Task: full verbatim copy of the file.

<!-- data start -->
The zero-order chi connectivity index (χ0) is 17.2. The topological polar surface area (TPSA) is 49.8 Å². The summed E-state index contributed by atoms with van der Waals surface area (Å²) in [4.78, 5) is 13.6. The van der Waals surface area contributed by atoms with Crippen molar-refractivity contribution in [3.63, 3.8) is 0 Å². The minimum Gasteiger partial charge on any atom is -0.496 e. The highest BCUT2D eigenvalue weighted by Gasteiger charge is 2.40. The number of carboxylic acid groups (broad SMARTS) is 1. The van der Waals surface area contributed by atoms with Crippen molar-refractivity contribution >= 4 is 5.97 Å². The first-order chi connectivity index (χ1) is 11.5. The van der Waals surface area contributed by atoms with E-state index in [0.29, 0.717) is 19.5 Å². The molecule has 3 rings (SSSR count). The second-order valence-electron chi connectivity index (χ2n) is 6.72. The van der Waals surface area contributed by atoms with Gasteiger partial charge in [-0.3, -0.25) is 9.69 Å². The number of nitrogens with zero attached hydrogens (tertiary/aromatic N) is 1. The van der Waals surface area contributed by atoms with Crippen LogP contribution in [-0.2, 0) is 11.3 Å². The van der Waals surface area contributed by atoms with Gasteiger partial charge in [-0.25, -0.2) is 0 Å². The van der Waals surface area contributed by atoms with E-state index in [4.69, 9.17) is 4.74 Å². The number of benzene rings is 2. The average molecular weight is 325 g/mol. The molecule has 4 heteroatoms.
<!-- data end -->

The zero-order chi connectivity index (χ0) is 17.2. The topological polar surface area (TPSA) is 49.8 Å². The summed E-state index contributed by atoms with van der Waals surface area (Å²) in [4.78, 5) is 13.6. The van der Waals surface area contributed by atoms with Crippen molar-refractivity contribution in [3.63, 3.8) is 0 Å². The minimum Gasteiger partial charge on any atom is -0.496 e. The highest BCUT2D eigenvalue weighted by Gasteiger charge is 2.40. The number of carboxylic acid groups (broad SMARTS) is 1. The van der Waals surface area contributed by atoms with Crippen molar-refractivity contribution >= 4 is 5.97 Å². The first-order chi connectivity index (χ1) is 11.5. The van der Waals surface area contributed by atoms with E-state index in [0.29, 0.717) is 19.5 Å². The molecule has 3 rings (SSSR count). The second-order valence-electron chi connectivity index (χ2n) is 6.72. The van der Waals surface area contributed by atoms with Gasteiger partial charge in [-0.3, -0.25) is 9.69 Å². The number of nitrogens with zero attached hydrogens (tertiary/aromatic N) is 1. The van der Waals surface area contributed by atoms with Crippen LogP contribution in [-0.2, 0) is 11.3 Å². The van der Waals surface area contributed by atoms with Gasteiger partial charge in [-0.25, -0.2) is 0 Å². The van der Waals surface area contributed by atoms with E-state index in [4.69, 9.17) is 4.74 Å². The number of benzene rings is 2. The average molecular weight is 325 g/mol. The molecule has 4 heteroatoms.